In summary, I had such high expectations for this book that I couldn't help be disappointed after reading it.

My rating = **

Carpe Librum!

10 March 2011

Review: Gift of the Gob | Kate Burridge

Kate Burridge is an Australian Professor of Linguistics and Gift of the Gob: Morsels of English Language History is her third book. This is an educational, insightful, amusing and light read covering several interesting categories, some of which include: Slanguage on the move, Shocking words, Word origins, Pronunciation on the move and many more.

It was fascinating to learn how the meaning of a word can change over time, as well as the pronunciation. The book includes the origin of particular words and phrases and even included the word I hate most at the moment, irregardless.

I enjoyed reading the section on blended words such as cocacolonization and affluenza. I was also introduced to the official/non-official term the pullet surprise (misheard Pulitzer Prize) which many of us would recognise as the outcome when song lyrics are misheard. My favourite section of the book included the long forgotten phrases describing culinary activities such as: frushing a chicken and unlacing a rabbit.

The most disturbing find was that there is an increasing number of Australians using the expression 'Collingwood is versing Essendon' instead of versus. Younger generations when hearing the use of the word versus are mistaking it for verses, and using it accordingly - although incorrectly. I sincerely hope this doesn't take off, although since finishing this book I have heard this pronunciation at least twice, ugh!

Gift of the Gob takes a look at the language of the past and where the English language is taking us in the future, both here and abroad. My only criticism is that the book is screaming out for an Index or Table of Contents at the beginning. I was continually flicking through the book to find this or that and a Table of Contents would have been very handy.

I thoroughly recommend this to anyone with a love of words or interested in the quirky words, phrases, spellings, pronunciations and origins of our English language. This book would be perfect on any coffee table, and is fantastic to dip into from time to time but is not too much to read in one hit. Enjoy.

My rating = ****

Carpe Librum!

07 March 2011

Review: To the Tower Born | Robin Maxwell

The disappearance of the Princes in the Tower in 1483 has captured the attention of historians for hundreds of years, and the mystery has never been solved.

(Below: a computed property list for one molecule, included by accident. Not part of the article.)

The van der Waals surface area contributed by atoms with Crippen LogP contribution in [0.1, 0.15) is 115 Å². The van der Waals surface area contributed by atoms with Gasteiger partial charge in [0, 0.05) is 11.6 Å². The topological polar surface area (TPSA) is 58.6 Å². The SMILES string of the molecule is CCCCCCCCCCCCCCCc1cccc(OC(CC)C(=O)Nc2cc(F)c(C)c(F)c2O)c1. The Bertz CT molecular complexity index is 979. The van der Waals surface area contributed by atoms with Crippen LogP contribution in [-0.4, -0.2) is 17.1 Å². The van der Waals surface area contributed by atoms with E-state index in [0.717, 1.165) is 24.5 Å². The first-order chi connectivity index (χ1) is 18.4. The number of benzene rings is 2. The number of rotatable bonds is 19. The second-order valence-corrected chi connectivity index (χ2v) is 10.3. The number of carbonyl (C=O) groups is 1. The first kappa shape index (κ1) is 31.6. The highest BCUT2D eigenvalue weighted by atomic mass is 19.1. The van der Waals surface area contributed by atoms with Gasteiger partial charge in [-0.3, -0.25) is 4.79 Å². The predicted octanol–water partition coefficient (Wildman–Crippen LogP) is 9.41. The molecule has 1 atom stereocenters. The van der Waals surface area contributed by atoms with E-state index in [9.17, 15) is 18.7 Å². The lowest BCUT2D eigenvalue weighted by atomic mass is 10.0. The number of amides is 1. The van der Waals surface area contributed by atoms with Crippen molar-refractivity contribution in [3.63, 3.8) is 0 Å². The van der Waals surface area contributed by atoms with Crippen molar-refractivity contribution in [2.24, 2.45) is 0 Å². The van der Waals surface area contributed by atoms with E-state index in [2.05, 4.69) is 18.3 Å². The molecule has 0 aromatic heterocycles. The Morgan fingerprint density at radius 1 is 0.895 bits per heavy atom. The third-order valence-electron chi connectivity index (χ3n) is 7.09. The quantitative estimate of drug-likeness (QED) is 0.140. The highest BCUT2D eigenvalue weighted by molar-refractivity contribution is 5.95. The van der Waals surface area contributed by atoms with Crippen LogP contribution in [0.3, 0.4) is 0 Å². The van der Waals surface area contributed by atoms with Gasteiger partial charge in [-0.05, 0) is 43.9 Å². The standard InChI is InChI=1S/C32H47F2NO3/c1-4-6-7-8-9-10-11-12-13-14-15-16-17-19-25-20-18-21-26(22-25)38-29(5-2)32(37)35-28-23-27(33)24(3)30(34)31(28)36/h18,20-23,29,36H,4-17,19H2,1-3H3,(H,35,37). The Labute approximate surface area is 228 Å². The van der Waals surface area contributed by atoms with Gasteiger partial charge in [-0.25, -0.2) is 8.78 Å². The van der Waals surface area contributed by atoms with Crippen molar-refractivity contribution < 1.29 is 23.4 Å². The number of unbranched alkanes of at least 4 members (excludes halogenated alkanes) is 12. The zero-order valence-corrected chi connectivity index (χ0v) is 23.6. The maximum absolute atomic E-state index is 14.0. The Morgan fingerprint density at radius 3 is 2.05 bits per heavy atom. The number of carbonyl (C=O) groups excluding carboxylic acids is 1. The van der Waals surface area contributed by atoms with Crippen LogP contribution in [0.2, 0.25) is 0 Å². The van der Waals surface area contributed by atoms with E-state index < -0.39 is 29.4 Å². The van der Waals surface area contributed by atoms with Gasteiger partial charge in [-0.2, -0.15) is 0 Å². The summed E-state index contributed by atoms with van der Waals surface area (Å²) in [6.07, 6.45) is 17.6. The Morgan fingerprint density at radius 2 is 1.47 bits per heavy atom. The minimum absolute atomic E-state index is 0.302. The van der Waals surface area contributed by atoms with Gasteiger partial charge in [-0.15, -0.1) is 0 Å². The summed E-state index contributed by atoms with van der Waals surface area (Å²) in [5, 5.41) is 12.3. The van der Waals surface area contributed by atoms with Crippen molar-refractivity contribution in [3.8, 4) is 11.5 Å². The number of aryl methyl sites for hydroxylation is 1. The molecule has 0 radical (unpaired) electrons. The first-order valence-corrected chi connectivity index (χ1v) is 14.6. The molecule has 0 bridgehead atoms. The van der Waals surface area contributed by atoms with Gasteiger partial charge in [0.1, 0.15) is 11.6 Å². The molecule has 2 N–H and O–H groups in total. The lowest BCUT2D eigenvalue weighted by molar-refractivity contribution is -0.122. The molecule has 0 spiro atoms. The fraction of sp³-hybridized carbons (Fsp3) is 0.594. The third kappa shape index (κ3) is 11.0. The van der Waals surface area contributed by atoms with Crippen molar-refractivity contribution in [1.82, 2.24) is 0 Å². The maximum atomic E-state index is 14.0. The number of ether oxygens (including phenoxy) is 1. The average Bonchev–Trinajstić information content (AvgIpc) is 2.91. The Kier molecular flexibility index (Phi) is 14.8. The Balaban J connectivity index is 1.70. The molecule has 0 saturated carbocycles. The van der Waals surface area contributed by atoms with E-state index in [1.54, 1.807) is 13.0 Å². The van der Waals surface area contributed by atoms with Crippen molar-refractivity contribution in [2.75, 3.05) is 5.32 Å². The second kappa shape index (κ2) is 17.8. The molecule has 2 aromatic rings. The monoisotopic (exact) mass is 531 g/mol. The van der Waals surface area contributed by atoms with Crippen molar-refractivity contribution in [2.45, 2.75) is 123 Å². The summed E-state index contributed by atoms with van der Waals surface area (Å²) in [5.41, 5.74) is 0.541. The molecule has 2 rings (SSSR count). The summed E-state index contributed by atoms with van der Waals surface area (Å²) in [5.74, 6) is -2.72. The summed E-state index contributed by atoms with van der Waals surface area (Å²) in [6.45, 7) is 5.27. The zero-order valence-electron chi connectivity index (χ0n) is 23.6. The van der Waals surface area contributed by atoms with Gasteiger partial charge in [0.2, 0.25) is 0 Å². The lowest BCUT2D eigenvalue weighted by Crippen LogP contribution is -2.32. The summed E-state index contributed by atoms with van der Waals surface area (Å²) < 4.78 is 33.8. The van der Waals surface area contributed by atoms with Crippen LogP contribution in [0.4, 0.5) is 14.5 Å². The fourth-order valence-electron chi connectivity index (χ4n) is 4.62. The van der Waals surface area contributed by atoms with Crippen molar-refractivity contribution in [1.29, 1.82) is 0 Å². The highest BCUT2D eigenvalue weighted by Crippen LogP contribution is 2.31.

What we do know is that following the death of King Edward IV, his eldest son Edward was placed in The Tower of London (which were then luxurious royal apartments) for his own protection prior to his coronation. He was later joined by his younger brother, Prince Richard.

Whilst in the Tower it was discovered that the marriage of their parents - King Edward IV of England and Elizabeth Woodville - was illegitimate; King Edward was already married at the time. This made the births of the Princes illegitimate, and their Uncle Richard (the late King's brother) was crowned King Richard III. The Princes then disappeared and it was long assumed King Richard III was responsible for having the young boys murdered and their remains disposed of within the Tower.

Robin Maxwell tackles this famous mystery in To The Tower Born - A Novel of the Lost Princes, and successfully manages to build on these historical facts, taking the reader back to the era and providing a convincing account of what 'could have happened'. An alternate outcome if you will.

Told in alternating chapters from two different narrators, we get to know the young Princes prior to the events leading to their demise. The novel is rich in history and exposes the plotting and politics of those hungry for power in England, and those who will do anything to lay claim to the throne.

I thoroughly enjoyed this historical fiction novel, and am already a huge fan of Robin Maxwell's work, especially The Queen's Bastard, and The Secret Diary of Anne Boleyn.

I would recommend this to any reader interested in delving into a well written novel featuring the mystery of the Princes in the Tower, or who is keen to learn more about the politics of the House of York in the period prior to the Tudors.

My rating = ****

Carpe Librum!